Maureen’s first novel, WIDOW’S TALE, earned her a Golden Heart nomination in Romantic Suspense. After that she became hooked to the genre. In fact, she was so hooked she is the founder of the JUST ROMANTIC SUSPENSE website.

Recently, Maureen branched out into the Young Adult Science Fiction market with the popular BEYOND Series. To her it was still Romantic Suspense…just on another planet!

Website // Twitter // Facebook // Goodreads // Instagram

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About the Narrator

Brandy Skelly studied theatre in college, and even participated in storytelling festivals when she was growing up. She’s a practicing attorney, and loves to participate in ACX projects to keep her creative side happy and fulfilled. She can perform fiction and non-fiction, in neutral-American or Southern-American accents.

Brandy lives in North Carolina with her husband, toddler, and pound puppy. She has a soft spot for romance and she loves a good laugh!

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Play an excerpt here.

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Follow the tour here.

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Book Review: Hidden Like Anne Frank by Marcel Prins and Peter Henk Steenhuis

hidden-like-anne-frankHidden Like Anne Frank
14 True Stories of Survival
Marcel Prins and Peter Henk Steenhuis
Arthur A. Levine Books, March 2014
ISBN: 978-0-545-54362-0
Hardcover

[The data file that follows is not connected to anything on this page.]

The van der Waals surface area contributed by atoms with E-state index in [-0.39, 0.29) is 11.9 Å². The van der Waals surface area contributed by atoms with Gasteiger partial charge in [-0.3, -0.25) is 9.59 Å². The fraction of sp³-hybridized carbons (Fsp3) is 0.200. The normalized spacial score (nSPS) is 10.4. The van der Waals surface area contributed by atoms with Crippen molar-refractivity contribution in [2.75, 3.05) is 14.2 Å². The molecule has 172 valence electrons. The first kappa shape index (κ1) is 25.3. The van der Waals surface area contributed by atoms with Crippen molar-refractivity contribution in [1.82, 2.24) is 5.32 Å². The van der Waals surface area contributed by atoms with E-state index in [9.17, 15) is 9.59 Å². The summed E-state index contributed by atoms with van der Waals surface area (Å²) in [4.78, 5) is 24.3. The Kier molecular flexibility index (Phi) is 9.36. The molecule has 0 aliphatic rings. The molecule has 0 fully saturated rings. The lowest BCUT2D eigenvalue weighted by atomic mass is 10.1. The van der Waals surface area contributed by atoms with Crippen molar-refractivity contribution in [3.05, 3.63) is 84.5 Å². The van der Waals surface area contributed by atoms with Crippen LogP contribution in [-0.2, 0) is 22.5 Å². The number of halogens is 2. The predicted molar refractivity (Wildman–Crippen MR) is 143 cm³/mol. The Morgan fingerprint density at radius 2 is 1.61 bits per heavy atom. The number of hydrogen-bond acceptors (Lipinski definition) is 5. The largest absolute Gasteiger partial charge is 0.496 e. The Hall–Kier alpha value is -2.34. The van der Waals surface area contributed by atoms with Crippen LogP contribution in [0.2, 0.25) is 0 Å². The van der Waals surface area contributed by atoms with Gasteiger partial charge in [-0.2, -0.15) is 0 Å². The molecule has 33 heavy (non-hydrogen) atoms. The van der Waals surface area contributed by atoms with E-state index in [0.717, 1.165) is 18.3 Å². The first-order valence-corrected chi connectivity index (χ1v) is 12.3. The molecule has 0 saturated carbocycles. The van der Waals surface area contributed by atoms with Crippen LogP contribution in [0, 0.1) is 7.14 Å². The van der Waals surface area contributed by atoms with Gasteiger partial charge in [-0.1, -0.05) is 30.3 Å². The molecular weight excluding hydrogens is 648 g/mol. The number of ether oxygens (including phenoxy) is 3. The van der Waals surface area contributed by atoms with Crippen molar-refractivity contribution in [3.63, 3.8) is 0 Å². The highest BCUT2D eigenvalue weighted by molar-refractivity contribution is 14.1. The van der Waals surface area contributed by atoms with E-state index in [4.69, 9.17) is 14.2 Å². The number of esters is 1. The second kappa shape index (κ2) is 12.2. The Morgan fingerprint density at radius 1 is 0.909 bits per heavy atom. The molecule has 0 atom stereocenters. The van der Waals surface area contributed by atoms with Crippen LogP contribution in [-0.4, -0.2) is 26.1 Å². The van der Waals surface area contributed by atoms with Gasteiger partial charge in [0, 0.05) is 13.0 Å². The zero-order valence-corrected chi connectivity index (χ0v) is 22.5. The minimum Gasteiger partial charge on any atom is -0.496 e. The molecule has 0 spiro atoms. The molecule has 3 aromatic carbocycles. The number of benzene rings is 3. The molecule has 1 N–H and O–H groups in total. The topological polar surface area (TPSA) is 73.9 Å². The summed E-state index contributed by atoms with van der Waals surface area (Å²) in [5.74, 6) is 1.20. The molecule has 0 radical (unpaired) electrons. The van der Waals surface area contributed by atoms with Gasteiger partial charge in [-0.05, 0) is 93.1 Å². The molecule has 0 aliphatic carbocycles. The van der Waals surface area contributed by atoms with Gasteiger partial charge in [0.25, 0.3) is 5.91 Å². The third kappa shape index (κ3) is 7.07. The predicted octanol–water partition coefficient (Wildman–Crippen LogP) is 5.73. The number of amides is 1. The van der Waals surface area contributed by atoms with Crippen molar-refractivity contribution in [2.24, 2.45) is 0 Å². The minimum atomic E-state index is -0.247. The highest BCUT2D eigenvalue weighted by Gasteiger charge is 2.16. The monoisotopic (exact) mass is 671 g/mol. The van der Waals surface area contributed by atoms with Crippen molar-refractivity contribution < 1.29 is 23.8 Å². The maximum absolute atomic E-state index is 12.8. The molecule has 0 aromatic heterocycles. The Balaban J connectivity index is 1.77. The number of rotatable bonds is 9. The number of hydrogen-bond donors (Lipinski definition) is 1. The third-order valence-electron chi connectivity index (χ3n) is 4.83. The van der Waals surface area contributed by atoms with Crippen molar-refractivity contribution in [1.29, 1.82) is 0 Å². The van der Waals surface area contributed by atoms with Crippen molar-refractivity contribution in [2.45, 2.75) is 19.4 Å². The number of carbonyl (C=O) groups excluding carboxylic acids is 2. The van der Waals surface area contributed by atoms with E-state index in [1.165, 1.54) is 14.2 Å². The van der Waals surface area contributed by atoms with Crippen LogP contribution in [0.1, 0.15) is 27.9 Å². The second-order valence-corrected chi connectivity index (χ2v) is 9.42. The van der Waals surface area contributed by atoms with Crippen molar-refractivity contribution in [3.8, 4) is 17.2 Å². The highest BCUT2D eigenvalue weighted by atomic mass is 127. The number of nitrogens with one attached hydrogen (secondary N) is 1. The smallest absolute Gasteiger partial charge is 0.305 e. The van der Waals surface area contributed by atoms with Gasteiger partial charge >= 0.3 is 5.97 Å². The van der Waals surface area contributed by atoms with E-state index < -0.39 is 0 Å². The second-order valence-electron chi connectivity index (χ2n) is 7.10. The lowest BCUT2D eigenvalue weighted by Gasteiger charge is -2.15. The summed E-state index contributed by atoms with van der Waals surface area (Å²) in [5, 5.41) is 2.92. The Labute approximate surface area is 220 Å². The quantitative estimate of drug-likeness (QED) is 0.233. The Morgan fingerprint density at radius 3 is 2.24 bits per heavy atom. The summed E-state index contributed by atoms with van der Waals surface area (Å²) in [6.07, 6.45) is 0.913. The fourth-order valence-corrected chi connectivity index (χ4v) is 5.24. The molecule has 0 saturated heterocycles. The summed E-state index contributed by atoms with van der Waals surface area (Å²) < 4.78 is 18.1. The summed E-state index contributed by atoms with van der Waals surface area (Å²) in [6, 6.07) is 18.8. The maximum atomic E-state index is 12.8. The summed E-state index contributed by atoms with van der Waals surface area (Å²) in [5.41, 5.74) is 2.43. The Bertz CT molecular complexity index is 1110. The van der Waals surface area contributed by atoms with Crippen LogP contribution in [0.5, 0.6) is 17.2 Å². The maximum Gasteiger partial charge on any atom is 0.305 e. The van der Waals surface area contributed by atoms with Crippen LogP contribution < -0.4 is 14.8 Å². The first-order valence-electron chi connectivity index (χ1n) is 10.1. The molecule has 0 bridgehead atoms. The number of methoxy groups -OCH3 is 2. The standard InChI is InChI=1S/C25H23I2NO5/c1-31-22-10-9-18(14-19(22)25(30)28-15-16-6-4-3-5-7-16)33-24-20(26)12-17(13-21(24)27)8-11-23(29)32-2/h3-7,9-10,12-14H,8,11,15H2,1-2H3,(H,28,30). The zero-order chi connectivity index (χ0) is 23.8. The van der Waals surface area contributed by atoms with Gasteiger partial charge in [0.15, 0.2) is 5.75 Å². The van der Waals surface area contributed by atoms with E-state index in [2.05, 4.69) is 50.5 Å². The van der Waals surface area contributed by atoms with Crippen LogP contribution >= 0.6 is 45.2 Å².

Anne Frank was the most memorable child of the Holocaust, but there were many, many others. In this extremely vivid and moving collection of fourteen personal narratives by survivors of Nazi occupation in the Netherlands, readers will find themselves experiencing a range of emotions.

These survivors were separated from parents, siblings, cousins and other relatives, found themselves moved more times that they could count, experienced despair the day after hope and came out of the experience forever changed. They had to adopt new names, new religions, learn different customs and even undergo eyebrow shaping and a change of hair color. Readers will discover how entire communities were herded like cattle, lost everything they had accumulated, were forced to ignore siblings in public, live under inhumane conditions, endure beatings by people who had supposedly befriended them, go hungry for extended periods of time and often had to remain in unlit cold and cramped places for hours while being terrified that the knock on the door meant exposure and a trip to a concentration camp.

Each story is different, each survivor knew great loss and deprivation, but all endured. What comes across clearly in each story is how the experience forever changed not only the narrator, but their relationships with surviving family members. Each reader will have unique reactions to every story. There are some that inspire admiration, some that evoke pity, sympathy or empathy and even one that might strike one as annoying, but none of us were there to live the terror and fear, so who’s to say how our story might come across under similar circumstances.

This is a book that should be read by as many people as possible, particularly in a time (like now) where ethnocentricity and racial intolerance are once more on the rise. It’s well worth having in any school or public library.

Reviewed by John R. Clark, MLIS, February 2017.